Understanding your kidney stone symptoms begins with understanding how stones form.
Kidney stones are small stones that form when the fluid content of the urine is insufficient to keep the mineral content dissolved. When the mineral content increases, or the water and other fluids decreases, many people will form kidney stones.
When the excess minerals in your urine crystallize they often formed stones that are irregularly shaped and they have many sharp edges and corners. As the stone moves through the urinary tract these sharp points may scratch or gouge the delicate surfaces causing pain and other symptoms.
"when your stones are larger"
When the stones are very tiny they may be moved along by the urine and flushed out without causing a problem. But when your stones are larger they may cause kidney pain that is felt in the lower back, often right at the edge of your ribs where your kidneys are located.
As the stone moved out of the kidney and through the ureter it may cause flank pain that is felt on your side between your ribs and hip. As the stone moves through your urinary tract and gets closer to your bladder you may have an abdominal pain.
As the stone moves through the bladder and into the urethra you may have abdominal pain that migrates down into your groin.
"flush the stone out of your system"
How long your kidney stone symptoms last will depend on how long it takes for the stone to move through your urinary tract. A larger stone may move slower and cause more pain; a smaller stone will move faster and be less problematic.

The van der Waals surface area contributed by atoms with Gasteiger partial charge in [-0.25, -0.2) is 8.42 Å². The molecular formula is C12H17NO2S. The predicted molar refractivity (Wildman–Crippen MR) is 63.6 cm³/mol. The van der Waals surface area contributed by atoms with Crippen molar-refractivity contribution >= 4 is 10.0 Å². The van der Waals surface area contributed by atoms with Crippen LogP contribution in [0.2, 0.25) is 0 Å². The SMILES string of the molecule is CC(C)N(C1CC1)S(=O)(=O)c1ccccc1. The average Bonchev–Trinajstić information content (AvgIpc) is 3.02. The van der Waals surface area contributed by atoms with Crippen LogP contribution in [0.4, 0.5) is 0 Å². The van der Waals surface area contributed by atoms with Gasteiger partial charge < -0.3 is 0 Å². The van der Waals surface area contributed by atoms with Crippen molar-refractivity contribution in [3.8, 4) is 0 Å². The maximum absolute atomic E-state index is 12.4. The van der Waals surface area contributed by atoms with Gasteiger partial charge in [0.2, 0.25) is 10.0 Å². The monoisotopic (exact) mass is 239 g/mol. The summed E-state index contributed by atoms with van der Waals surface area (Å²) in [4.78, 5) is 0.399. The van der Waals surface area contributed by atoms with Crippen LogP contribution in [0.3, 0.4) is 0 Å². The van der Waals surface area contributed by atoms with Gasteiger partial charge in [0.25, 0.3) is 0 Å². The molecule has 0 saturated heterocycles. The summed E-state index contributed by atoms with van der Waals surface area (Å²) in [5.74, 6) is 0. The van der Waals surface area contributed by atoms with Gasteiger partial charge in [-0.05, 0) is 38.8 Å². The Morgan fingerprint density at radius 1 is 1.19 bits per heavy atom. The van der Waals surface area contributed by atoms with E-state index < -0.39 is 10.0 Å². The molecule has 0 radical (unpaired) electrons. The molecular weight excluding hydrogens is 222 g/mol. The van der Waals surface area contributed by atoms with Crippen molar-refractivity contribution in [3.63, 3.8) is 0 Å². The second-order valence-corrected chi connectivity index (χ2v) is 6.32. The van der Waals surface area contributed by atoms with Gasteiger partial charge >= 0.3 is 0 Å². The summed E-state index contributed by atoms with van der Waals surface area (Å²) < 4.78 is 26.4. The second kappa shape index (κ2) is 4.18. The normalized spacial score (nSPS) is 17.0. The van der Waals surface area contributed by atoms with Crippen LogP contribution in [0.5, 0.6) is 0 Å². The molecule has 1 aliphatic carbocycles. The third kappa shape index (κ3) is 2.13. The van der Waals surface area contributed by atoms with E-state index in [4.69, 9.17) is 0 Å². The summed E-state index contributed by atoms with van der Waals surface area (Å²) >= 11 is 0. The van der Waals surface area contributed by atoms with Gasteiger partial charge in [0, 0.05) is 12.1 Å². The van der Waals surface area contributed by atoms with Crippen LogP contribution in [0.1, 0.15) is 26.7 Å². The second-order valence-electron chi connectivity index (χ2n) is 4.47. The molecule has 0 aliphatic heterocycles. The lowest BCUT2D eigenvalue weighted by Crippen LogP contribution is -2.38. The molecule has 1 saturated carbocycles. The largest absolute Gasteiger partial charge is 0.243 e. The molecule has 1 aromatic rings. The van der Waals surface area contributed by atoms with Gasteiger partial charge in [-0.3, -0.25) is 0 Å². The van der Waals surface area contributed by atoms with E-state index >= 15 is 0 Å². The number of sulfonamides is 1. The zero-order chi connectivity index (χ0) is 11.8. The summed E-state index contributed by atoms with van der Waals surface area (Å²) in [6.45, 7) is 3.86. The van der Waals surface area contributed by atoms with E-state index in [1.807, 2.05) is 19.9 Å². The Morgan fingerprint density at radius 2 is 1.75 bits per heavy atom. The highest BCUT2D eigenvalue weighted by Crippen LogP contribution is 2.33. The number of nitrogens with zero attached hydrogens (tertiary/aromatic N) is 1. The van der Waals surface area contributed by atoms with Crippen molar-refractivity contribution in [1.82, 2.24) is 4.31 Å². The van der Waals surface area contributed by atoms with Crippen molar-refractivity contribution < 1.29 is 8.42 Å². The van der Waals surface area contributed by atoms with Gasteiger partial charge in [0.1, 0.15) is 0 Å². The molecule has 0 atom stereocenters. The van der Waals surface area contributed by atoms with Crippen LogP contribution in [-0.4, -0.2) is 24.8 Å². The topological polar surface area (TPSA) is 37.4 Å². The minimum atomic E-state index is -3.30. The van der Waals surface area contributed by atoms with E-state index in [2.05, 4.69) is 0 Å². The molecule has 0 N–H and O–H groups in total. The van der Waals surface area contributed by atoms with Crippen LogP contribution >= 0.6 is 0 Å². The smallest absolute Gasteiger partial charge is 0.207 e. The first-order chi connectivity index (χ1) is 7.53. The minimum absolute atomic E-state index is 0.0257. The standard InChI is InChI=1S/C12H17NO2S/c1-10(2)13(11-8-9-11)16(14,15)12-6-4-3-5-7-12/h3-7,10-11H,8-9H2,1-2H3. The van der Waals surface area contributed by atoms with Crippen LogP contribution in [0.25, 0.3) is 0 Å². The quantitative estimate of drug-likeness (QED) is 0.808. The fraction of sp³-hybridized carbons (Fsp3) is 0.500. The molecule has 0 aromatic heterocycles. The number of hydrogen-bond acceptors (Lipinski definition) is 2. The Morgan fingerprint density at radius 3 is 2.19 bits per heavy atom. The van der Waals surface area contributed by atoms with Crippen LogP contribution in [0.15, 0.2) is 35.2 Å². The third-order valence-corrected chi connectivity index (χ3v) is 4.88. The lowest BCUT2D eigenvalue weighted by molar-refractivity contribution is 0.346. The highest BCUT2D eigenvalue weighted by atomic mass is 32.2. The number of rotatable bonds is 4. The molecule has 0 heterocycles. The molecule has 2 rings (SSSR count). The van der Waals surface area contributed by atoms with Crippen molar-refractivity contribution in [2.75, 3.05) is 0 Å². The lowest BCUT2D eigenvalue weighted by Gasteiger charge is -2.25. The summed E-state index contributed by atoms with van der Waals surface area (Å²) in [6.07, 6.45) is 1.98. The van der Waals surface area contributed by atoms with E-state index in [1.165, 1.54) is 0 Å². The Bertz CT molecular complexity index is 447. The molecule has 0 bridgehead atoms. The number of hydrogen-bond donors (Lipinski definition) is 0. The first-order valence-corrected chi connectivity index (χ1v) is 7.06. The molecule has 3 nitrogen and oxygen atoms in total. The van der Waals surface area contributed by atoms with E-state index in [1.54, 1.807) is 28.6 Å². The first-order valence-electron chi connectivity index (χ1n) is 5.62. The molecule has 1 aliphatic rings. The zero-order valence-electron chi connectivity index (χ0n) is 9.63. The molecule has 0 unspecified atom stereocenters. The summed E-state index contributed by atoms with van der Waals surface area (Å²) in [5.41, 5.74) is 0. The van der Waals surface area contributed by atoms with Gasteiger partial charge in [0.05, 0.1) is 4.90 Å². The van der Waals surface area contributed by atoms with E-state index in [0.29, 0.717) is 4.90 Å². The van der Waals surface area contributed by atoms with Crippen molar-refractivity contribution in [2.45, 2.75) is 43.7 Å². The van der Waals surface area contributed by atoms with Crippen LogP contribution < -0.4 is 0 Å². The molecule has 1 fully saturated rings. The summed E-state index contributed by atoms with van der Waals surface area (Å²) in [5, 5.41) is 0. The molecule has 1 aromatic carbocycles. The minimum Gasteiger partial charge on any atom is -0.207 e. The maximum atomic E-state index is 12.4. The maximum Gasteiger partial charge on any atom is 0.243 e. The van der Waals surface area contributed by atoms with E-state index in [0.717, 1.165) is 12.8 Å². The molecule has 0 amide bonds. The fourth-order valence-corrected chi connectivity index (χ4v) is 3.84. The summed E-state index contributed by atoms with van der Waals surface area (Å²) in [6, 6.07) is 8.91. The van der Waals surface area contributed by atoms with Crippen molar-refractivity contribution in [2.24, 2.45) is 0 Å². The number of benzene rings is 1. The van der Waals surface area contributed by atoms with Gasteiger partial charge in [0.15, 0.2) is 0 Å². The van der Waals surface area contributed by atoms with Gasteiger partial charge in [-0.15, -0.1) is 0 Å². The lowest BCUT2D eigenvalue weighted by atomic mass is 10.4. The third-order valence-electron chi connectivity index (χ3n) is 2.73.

Something else that can affect how long your symptoms last is how much urine you are producing. Large amounts of urine will fill your ureters, bladder and urethra and help to flush the stone out of your system. Drinking large amounts of water and other fluids will produce large amounts of urine and help prevent more stones from from crystallizing.
"constant moving and writhing "The Stone Dance""
Other symptoms of a kidney stone may include blood in your urine if the lining of your urinary tract is damaged. If the pain is severe you may have fever, or nausea and vomiting.
You may be unable to sit still, constantly moving and twisting, trying to find a comfortable position. Emergency room Physicians call this constant moving and writhing "The Stone Dance". It is one of the signs they look for when diagnosing kidney stones.